So, you’re having friends over, and you want to feed them something more substantial than the basic cheese-and-crackers number. At the same time, you may not have the extra funds to dish out a full-blown, multi-course, sit-down meal. You could always settle for the expected bean chili or stick to the classic nachos á la Rotel, but for those who are as shamelessly indulgent as my friends and I are, it’s hard to beat the appeal of a mashed potato bar.
Although you may have experienced a mashed potato bar on a budget cruise or at the wedding of your “quirky” friends, it is an unfortunately overlooked solution for parties. But if I walked into a party only to be met with a massive pot full of potatoes and separate little dishes full of chopped scallions, bacon and shredded “Mexican” cheese from the grocery store, I would know I had found friends for life.
Luckily, you don’t need to be a fantastic cook to pull this off. If anything, imagination and versatility are more important than pure cooking skills. You’ll want to start with the potatoes, of course. I personally love Yukon golds because they’re creamy and they have a lovely yellow tint to them that’s more appealing than plain beige. However, they can be more expensive than basic russets, which also work exceptionally well here. For those who like super-smooth mashed potatoes, make sure you skin your spuds before you throw them in the pot of boiling water. For lazy people (and those who prefer a chunkier mashed potato situation), leaving the skins on is totally fine—just make sure you scrub them well beforehand.
Potatoes are one of the most cost-effective foods out there, and it’s generally pretty easy to make mashed potatoes. However, if you can’t bear the thought of lugging all those potatoes home, you can use the instant boxed variety as well. (We won’t tell your guests.) Once you add in enough butter and top the potatoes with all the toppings you have laying around, you won’t even be able to tell they came out of a box.
And speaking of butter, if you have as many vegan friends as I do, you should use a non-dairy butter for preparing the potatoes. That way, all your non-animal product-consuming friends only have to worry about the toppings, not the bulk of the dish. Non-dairy milk is also a solid move if you want to make things creamier. I personally prefer cashew milk because of its neutral flavor and relative creaminess compared to other dairy-free milks on the market.
Of course, the potatoes themselves are an important part of the equation, but I will venture to say that the toppings are even more essential, as they are providing the majority of the flavor. The number one rule of thumb you should follow while throwing a mashed potato bar party is offering enough toppings—you want all of your guests to be able to customize the perfect mashed potato plate.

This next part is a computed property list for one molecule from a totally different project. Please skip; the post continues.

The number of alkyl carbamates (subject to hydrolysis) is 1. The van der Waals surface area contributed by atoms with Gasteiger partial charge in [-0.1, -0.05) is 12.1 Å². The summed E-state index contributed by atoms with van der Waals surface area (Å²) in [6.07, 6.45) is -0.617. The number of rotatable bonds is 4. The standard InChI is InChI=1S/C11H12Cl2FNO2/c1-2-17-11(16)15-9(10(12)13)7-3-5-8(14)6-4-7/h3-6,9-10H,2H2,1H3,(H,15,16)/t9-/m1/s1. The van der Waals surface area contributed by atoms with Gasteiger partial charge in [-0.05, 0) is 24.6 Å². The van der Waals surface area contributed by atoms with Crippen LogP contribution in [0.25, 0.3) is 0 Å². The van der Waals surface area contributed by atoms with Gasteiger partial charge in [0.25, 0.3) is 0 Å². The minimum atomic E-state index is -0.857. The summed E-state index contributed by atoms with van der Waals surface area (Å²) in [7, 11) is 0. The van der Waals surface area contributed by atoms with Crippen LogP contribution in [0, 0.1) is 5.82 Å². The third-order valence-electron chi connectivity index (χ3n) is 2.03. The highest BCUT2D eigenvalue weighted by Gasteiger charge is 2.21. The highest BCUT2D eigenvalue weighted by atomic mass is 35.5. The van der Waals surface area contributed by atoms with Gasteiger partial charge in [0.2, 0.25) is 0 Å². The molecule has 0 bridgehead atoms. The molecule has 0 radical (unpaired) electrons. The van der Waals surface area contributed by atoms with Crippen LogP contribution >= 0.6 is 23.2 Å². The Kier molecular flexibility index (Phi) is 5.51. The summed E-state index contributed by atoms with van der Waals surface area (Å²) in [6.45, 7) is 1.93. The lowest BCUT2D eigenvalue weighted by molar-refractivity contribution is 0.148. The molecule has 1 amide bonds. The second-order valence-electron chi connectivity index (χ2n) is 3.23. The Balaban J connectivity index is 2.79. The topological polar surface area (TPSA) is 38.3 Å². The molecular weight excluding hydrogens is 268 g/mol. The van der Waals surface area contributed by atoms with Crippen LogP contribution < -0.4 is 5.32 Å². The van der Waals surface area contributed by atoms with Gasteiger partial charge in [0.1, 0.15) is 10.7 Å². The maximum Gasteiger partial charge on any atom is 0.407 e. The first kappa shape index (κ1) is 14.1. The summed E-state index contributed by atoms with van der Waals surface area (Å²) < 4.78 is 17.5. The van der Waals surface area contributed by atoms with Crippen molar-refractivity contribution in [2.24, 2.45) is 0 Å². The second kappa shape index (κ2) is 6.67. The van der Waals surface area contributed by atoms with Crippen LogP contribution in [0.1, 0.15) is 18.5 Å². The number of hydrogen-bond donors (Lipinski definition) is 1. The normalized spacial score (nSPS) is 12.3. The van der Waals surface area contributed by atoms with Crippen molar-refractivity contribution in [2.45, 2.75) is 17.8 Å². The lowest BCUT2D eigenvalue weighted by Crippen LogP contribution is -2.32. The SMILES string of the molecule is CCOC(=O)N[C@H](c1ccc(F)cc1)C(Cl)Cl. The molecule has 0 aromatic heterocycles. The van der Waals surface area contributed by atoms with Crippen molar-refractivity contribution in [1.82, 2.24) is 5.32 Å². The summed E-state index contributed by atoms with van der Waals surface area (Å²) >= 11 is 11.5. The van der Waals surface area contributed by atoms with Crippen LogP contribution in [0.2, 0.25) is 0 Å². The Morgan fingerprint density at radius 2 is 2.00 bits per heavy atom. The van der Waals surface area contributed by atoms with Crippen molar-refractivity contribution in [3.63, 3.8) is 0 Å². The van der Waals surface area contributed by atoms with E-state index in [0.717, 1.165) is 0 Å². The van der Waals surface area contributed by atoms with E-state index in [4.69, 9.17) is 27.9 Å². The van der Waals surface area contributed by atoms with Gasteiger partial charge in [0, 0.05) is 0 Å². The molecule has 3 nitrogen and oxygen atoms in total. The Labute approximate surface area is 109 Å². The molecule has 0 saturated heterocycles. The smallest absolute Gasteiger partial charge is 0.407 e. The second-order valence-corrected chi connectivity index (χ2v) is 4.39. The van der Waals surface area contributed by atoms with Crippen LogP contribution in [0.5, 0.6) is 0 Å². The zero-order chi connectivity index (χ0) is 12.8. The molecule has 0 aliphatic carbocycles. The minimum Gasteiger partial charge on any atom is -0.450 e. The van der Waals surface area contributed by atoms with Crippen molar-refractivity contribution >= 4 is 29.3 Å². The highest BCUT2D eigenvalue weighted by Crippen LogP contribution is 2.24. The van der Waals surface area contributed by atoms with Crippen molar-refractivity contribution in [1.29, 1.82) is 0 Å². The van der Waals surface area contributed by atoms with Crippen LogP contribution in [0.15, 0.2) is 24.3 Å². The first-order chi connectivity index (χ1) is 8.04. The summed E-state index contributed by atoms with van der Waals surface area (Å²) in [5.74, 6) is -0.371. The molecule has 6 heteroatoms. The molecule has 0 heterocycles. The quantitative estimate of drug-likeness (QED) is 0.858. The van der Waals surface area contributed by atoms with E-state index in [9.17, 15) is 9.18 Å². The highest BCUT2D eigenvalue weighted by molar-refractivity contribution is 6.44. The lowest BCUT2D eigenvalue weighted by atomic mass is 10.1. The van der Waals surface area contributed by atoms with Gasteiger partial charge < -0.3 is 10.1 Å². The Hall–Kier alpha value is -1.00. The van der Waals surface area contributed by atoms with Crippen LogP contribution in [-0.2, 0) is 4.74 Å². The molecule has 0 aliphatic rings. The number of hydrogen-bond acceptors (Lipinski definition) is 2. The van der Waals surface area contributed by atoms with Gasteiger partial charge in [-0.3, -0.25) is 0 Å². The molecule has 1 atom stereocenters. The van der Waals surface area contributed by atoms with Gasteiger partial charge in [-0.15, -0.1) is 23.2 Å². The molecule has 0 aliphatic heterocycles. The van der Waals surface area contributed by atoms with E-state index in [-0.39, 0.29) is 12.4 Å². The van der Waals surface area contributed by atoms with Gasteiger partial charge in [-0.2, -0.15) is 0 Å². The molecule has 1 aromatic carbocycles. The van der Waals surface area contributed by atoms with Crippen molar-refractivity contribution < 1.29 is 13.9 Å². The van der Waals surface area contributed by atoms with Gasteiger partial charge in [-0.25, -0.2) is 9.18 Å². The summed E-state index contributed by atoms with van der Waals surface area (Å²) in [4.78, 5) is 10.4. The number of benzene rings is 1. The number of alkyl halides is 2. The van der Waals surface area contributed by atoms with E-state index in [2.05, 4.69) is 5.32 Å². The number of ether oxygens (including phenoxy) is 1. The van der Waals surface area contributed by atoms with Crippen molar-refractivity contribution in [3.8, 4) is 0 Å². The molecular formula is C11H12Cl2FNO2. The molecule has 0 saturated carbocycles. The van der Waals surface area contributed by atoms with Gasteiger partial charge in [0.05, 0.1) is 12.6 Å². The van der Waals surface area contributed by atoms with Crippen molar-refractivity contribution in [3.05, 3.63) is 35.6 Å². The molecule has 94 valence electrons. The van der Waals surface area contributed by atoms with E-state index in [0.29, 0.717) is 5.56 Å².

Start with the classics: Bacon, cream cheese, scallions, shredded cheese and ham are a great place to start. But don’t be afraid to branch out and try something new. For example, beans can add some heartiness to your potato bar, as can a variety of meats. Some sliced flank steak is a great option if you want to feed people really well, but even some diced chicken breast can make things more interesting. Other veggies like broccoli, tomatoes and red onion can add some bulk and plenty of flavor, while herbs play an essential role as well. I love offering guests parsley, cilantro and a boatload of dill. Like, seriously, you cannot have enough dill.
If you’re on a budget, take whatever you have in the fridge, chop it up and place it into bowls. You’d be amazed at what tastes good when it’s combined with mashed potatoes. However, there’s one important topping that you absolutely should not forget: the gravy. In my mind, the only real reason to eat mashed potatoes is to enjoy the gravy, and you need some kind of sauce or liquid to keep the dish from being too dry. Make your own homemade gravy, or buy some at the store.
For some reason, mashed potato bars across the world seem to have adopted the martini glass as the chosen plating option for mashed potatoes. I mean, I get it: The martini glass is cheeky, and you can definitely use some if you have them on hand. But I wouldn’t go out and drop money on martini glasses if I knew I wasn’t going to use them on a regular basis. Plain bowls or plates work just as well, and they allow your guests to pile more potatoes onto their plates anyway.
Now, it’s time to go forth, to spread your potatoes far and wide, to become the culinary idol all of your friends look up to. And please, invite me to your next party.
Samantha Maxwell is a food writer and editor based in Boston. Follow her on Twitter at @samseating.